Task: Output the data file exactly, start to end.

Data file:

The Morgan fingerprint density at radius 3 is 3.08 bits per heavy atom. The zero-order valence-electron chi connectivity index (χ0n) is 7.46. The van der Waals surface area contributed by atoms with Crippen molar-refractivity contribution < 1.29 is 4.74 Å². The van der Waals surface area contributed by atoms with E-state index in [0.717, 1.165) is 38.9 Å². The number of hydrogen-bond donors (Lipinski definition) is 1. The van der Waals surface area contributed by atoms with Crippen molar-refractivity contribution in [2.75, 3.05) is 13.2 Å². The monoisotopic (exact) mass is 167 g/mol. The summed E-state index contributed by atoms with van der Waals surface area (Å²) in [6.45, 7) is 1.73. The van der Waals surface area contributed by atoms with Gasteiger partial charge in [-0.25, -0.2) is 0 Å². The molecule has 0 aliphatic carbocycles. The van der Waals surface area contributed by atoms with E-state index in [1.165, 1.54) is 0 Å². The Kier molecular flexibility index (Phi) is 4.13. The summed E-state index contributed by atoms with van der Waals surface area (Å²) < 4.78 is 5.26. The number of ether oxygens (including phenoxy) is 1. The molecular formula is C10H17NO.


The Morgan fingerprint density at radius 3 is 3.08 bits per heavy atom. The zero-order valence-electron chi connectivity index (χ0n) is 7.46. The van der Waals surface area contributed by atoms with Crippen molar-refractivity contribution < 1.29 is 4.74 Å². The van der Waals surface area contributed by atoms with E-state index in [0.717, 1.165) is 38.9 Å². The number of hydrogen-bond donors (Lipinski definition) is 1. The van der Waals surface area contributed by atoms with Crippen molar-refractivity contribution in [2.75, 3.05) is 13.2 Å². The monoisotopic (exact) mass is 167 g/mol. The summed E-state index contributed by atoms with van der Waals surface area (Å²) in [6.45, 7) is 1.73. The van der Waals surface area contributed by atoms with Gasteiger partial charge in [-0.25, -0.2) is 0 Å². The molecule has 0 aliphatic carbocycles. The van der Waals surface area contributed by atoms with E-state index in [1.165, 1.54) is 0 Å². The Kier molecular flexibility index (Phi) is 4.13. The summed E-state index contributed by atoms with van der Waals surface area (Å²) < 4.78 is 5.26. The number of ether oxygens (including phenoxy) is 1. The molecular formula is C10H17NO.